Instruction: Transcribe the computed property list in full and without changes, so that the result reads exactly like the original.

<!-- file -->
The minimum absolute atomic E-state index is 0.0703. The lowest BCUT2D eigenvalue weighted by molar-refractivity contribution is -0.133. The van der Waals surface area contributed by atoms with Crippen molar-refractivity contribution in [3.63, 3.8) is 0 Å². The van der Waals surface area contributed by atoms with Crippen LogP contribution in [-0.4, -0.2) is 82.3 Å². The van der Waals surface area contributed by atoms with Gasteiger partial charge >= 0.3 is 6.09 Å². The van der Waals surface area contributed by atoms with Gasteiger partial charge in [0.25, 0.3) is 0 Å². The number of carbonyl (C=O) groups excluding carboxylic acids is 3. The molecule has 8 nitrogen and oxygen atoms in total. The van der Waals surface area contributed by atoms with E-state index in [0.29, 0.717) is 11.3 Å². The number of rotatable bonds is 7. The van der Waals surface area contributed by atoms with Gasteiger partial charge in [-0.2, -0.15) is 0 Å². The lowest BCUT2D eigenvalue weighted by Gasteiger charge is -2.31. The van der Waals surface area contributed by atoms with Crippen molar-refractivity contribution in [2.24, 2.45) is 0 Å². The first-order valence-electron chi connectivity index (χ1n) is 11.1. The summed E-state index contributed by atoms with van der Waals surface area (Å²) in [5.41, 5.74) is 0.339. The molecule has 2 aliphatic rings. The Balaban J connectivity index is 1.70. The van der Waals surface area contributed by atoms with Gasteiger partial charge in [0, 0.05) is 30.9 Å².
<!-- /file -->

The minimum absolute atomic E-state index is 0.0703. The lowest BCUT2D eigenvalue weighted by molar-refractivity contribution is -0.133. The van der Waals surface area contributed by atoms with Crippen molar-refractivity contribution in [3.63, 3.8) is 0 Å². The van der Waals surface area contributed by atoms with Crippen LogP contribution in [-0.4, -0.2) is 82.3 Å². The van der Waals surface area contributed by atoms with Gasteiger partial charge >= 0.3 is 6.09 Å². The van der Waals surface area contributed by atoms with Gasteiger partial charge in [0.25, 0.3) is 0 Å². The number of carbonyl (C=O) groups excluding carboxylic acids is 3. The molecule has 8 nitrogen and oxygen atoms in total. The van der Waals surface area contributed by atoms with E-state index in [0.29, 0.717) is 11.3 Å². The number of rotatable bonds is 7. The van der Waals surface area contributed by atoms with Gasteiger partial charge in [-0.2, -0.15) is 0 Å². The lowest BCUT2D eigenvalue weighted by Gasteiger charge is -2.31. The van der Waals surface area contributed by atoms with Crippen molar-refractivity contribution in [2.24, 2.45) is 0 Å². The first-order valence-electron chi connectivity index (χ1n) is 11.1. The summed E-state index contributed by atoms with van der Waals surface area (Å²) in [5.41, 5.74) is 0.339. The molecule has 2 aliphatic rings. The Balaban J connectivity index is 1.70. The van der Waals surface area contributed by atoms with Gasteiger partial charge in [0, 0.05) is 30.9 Å².